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Session: Drones and the Fourth Amendment
September 29 @ 3:00 pm - 4:00 pm EDT
Presented By: Mary Mara and Henry McGowan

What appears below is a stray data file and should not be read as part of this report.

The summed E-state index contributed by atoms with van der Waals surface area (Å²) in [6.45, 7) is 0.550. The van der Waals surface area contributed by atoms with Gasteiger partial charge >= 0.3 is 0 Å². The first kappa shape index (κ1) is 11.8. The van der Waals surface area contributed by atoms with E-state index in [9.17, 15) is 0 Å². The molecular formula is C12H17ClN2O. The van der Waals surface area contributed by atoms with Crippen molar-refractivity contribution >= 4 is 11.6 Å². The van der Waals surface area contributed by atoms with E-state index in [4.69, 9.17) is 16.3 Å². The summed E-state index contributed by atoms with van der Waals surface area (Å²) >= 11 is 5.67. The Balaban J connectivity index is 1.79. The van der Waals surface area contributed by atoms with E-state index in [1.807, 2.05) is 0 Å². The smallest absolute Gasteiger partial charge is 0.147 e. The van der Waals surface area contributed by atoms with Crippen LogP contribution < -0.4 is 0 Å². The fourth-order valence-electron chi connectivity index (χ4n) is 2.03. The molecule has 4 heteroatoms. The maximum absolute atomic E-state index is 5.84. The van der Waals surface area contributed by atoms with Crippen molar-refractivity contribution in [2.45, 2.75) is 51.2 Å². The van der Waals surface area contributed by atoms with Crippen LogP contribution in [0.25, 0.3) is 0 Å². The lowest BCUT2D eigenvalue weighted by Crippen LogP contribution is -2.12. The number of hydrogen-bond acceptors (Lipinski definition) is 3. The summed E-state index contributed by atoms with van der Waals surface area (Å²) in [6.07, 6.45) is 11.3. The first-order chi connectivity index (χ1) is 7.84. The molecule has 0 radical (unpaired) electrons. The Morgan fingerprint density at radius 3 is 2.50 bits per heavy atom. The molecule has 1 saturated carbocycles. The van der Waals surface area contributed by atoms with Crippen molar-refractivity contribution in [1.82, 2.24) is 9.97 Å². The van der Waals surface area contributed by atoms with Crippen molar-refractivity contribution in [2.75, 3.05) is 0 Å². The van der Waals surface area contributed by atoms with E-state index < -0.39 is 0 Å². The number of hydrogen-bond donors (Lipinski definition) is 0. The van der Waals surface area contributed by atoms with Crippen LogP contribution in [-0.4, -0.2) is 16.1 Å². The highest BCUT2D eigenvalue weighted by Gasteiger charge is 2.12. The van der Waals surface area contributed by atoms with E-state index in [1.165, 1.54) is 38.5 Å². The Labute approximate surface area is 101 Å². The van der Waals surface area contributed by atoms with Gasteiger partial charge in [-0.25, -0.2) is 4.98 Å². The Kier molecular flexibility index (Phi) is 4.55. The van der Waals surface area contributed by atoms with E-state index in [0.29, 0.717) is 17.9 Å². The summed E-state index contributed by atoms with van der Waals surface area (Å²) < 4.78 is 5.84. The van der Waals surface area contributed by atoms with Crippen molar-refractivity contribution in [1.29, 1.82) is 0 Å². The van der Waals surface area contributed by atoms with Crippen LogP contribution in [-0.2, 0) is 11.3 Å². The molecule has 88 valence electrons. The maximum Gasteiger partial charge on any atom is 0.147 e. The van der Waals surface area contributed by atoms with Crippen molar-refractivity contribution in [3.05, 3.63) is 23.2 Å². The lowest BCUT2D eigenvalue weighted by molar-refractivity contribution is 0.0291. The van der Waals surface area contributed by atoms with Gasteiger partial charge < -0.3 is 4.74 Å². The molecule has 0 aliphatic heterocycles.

Does the Fourth Amendment apply when officers use a drone to fly over a person’s house? The Supreme Court has ruled that individuals lack a reasonable expectation of privacy in the airspace above their property and that police could therefore conduct warrantless aerial surveillance of private property without running afoul of the Fourth Amendment. This was established in a pair of decisions dating back to the 1980s. Surveillance in these cases was accomplished with the use of traditional aircraft (i.e. helicopters and fixed-wing airplanes). What happens, however, when aerial surveillance is conducted with modern-day drone technology rather than traditional aircraft? Does the Fourth Amendment analysis change? Does such surveillance rise to the level of a search for purposes of the Fourth Amendment? And, does reliance on FAA flight safety rules continue to provide the guidance needed to determine not only safe air operations but also Fourth Amendment protections? Neither Congress nor the Supreme Court have provided guidance on these important issues. This one-hour presentation will discuss the potential Fourth Amendment implications of drone surveillance by law enforcement today. We will explore the current state of the law, what we know, and questions still remaining regarding this new technological frontier.